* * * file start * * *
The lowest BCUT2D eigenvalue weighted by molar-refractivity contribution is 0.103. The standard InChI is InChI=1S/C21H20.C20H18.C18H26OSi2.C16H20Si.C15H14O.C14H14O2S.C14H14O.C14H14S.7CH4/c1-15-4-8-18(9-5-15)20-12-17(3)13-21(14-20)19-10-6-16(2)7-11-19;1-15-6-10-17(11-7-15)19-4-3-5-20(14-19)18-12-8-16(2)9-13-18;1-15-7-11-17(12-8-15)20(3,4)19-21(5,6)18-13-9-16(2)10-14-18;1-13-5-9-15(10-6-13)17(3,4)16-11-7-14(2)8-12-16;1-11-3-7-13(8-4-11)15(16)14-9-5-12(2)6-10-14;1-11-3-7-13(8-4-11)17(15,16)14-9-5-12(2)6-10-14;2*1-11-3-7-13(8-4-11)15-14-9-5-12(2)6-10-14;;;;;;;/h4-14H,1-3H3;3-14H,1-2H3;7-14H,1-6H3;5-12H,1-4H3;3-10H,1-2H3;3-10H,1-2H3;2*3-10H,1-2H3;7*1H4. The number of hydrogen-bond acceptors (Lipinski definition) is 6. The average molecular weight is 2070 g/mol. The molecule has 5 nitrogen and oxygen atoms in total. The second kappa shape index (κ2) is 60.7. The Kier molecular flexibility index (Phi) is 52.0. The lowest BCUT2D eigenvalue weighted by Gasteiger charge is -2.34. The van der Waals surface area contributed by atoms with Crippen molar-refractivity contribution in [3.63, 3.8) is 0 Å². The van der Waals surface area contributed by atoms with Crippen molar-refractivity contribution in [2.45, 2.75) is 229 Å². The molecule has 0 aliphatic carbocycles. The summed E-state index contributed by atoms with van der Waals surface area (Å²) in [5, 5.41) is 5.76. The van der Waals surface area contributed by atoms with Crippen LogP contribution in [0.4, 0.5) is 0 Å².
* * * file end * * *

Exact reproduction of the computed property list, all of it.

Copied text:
The lowest BCUT2D eigenvalue weighted by molar-refractivity contribution is 0.103. The standard InChI is InChI=1S/C21H20.C20H18.C18H26OSi2.C16H20Si.C15H14O.C14H14O2S.C14H14O.C14H14S.7CH4/c1-15-4-8-18(9-5-15)20-12-17(3)13-21(14-20)19-10-6-16(2)7-11-19;1-15-6-10-17(11-7-15)19-4-3-5-20(14-19)18-12-8-16(2)9-13-18;1-15-7-11-17(12-8-15)20(3,4)19-21(5,6)18-13-9-16(2)10-14-18;1-13-5-9-15(10-6-13)17(3,4)16-11-7-14(2)8-12-16;1-11-3-7-13(8-4-11)15(16)14-9-5-12(2)6-10-14;1-11-3-7-13(8-4-11)17(15,16)14-9-5-12(2)6-10-14;2*1-11-3-7-13(8-4-11)15-14-9-5-12(2)6-10-14;;;;;;;/h4-14H,1-3H3;3-14H,1-2H3;7-14H,1-6H3;5-12H,1-4H3;3-10H,1-2H3;3-10H,1-2H3;2*3-10H,1-2H3;7*1H4. The number of hydrogen-bond acceptors (Lipinski definition) is 6. The average molecular weight is 2070 g/mol. The molecule has 5 nitrogen and oxygen atoms in total. The second kappa shape index (κ2) is 60.7. The Kier molecular flexibility index (Phi) is 52.0. The lowest BCUT2D eigenvalue weighted by Gasteiger charge is -2.34. The van der Waals surface area contributed by atoms with Crippen molar-refractivity contribution in [3.63, 3.8) is 0 Å². The van der Waals surface area contributed by atoms with Crippen molar-refractivity contribution in [2.45, 2.75) is 229 Å². The molecule has 0 aliphatic carbocycles. The summed E-state index contributed by atoms with van der Waals surface area (Å²) in [5, 5.41) is 5.76. The van der Waals surface area contributed by atoms with Crippen LogP contribution in [0.4, 0.5) is 0 Å².